The take away here is that the CTS system is not broken. It is currently helping to limit diversion and promote public safety, but like any system, it can and should be improved. On the whole, the public and licensees should expect that the OLCC will be implementing regular, random on-site inspections to support the CTS, and refining the CTS system to eliminate opportunities for confusion or deliberate deception. Hopefully the legislature will recognize the importance of a robust and technically effective OLCC to the industry as a whole, and will provide the OLCC with sufficient funding to retrofit its systems and hire a Chief Information Officer.

oregon cannabis processor
Licensees and employees only: them’s the rules!

Our Oregon marijuana processor clients often approach us with requests to draft agreements that will allow third-parties to process cannabis in the client’s licensed premises. Typically, the processor is not operating at capacity and would like to supplement income by charging fees to keep the premises open around the clock. Previously, we have explained that this arrangement only really works if the third-party is also a licensed OLCC processor, pursuant to Oregon’s new alternating proprietor rules (OAR 845-025-3255). However, we are most often approached with proposals to have non-licensee third-parties enter the kitchen and physically create cannabis products that will be owned and sold by the licensee.

Here is a more concrete example: Kelly’s Kitchen is an Oregon Liquor Control Commission (OLCC) licensed processor. Kelly meets Cindy, who has developed a recipe, labels, and packaging. Cindy doesn’t want to go through the OLCC application process, she just wants to make her Bud Brownies. Kelly invites Cindy to personally make her brownies on Kelly’s property, and Kelly agrees pay Cindy for each unit sold. The prevalence of these arrangements suggests that the industry has been treating this as a grey area. However, we recently reached out to the OLCC and received confirmation that this is black and white: The OLCC will view Cindy as illegally processing cannabis without a license, even if Kelly always retains ownership of the cannabis and resulting product. This arrangement can also put Kelly’s license at risk. No arrangement that allows non-licensees to personally process cannabis within a licensed premises is allowed under the rules.

The OLCC’s view should not come as a surprise when you consider the significant restrictions in the new alternating proprietor rule that allows multiple OLCC licensed processors to share kitchen space:

  • The kitchen must have a pre-approved schedule posted on its front door showing when each processor will be using the kitchen.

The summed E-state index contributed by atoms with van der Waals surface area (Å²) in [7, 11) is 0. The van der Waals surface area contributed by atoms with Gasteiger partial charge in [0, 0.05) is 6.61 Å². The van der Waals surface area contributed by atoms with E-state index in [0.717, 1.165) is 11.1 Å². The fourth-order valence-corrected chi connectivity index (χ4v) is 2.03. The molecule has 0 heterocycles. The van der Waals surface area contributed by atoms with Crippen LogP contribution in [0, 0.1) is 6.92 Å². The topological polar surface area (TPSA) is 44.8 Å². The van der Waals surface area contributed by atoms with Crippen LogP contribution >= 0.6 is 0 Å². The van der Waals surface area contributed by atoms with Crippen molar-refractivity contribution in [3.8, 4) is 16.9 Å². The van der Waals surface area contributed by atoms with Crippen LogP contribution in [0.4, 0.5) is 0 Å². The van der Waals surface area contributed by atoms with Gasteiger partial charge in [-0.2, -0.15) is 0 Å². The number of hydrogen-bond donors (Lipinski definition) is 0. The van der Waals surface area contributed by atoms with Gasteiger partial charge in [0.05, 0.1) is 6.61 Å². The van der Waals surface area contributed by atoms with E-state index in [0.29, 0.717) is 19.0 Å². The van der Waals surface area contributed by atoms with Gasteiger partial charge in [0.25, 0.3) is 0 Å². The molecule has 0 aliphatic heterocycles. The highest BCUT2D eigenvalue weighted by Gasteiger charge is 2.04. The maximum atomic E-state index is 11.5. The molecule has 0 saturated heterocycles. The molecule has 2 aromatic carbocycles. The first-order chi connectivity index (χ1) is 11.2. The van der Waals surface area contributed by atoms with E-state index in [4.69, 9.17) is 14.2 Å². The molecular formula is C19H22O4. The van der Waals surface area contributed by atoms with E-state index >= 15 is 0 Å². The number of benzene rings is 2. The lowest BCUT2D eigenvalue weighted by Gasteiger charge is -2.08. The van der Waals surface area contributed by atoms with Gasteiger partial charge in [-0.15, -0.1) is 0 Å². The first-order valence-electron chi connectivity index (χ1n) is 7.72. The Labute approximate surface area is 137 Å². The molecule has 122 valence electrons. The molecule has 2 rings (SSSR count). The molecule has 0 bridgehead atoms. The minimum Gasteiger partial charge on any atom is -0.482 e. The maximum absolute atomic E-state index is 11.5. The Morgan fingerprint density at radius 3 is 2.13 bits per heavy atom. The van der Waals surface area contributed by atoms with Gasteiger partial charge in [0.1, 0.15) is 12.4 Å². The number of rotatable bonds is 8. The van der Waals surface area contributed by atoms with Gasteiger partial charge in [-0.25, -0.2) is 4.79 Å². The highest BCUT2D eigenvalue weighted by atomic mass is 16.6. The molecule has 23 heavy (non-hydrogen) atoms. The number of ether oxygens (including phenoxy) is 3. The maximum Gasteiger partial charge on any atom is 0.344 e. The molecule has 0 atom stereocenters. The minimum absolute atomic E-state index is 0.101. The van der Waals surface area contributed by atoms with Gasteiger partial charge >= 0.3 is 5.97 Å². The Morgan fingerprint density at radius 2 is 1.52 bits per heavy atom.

• The kitchen must have a separate secure area for each processor to store its cannabis products.
  • Any concentrates produced under an alternating proprietor arrangement can only be used within that processor’s edibles or topicals.

In effect, Cindy and Kelly are trying to bypass these restrictions, and the processor licensing regime as a whole.

The only viable alternative to alternating licensed proprietors appears to be a standard intellectual property licensing agreement, whereby Cindy would license her recipe, branding, and packaging to Kelly as co-packer. Kelly or her employees then process the brownies and sell them retailers or wholesalers without Cindy’s involvement. Cindy will likely expect to be paid based on the number of brownies that Kelly manages to sell. However, anyone considering this arrangement needs to carefully look at the OLCC’s financial interest disclosure requirements.

The definition of financial interest is fairly broad and includes anyone “having an interest in the [licensed] business such that the performance of the business causes, or is capable of causing, [an individual or entity] to benefit or suffer financially.” The OLCC will view Cindy as a financial interest holder because her compensation depends on Kelly’s success in moving the product. This isn’t the end of the world, but it does mean that Kelly must submit a Change in Financial Interest form and receive approval from the OLCC before Kelly begins making Cindy’s brownies. All this means is that Cindy will likely need to be fingerprinted and pass a background check.

We expect that we will continue to be approached by clients that want to invite non-licensees into their licensed premises to make products, but now we can confidently say that this common industry practice violates OLCC rules. Be warned!

Oregon RICO marijuana
This is not the racketeer you’re looking for.

In this series (Part 1, Part 2, and Part 3) we have been looking at two RICO cases filed in District Court in Oregon against cannabis producers. The first, McCart v. Beddow, appears to have settled pursuant to a confidential settlement agreement. The second, Ainsworth et. al. v. Owenby et. al., is just getting started. The common thread here is that the pro se (self-represented) plaintiff in McCart v. Beddow, is an attorney who is now representing the plaintiffs in Ainsworth.

Due to this common thread, we think we can draw some likely conclusions about the contents of the confidential McCart settlement from the issues raised in the Ainsworth complaintNote that the Ainsworth complaint was filed just about two months after the McCart defendants filed their motions to dismiss. As discussed below, it is clear that the Ainsworth complaint learned some valuable lessons from the motions to dismiss. Let’s engage in a bit of idle speculation:

Dispensaries can breathe a sigh of relief.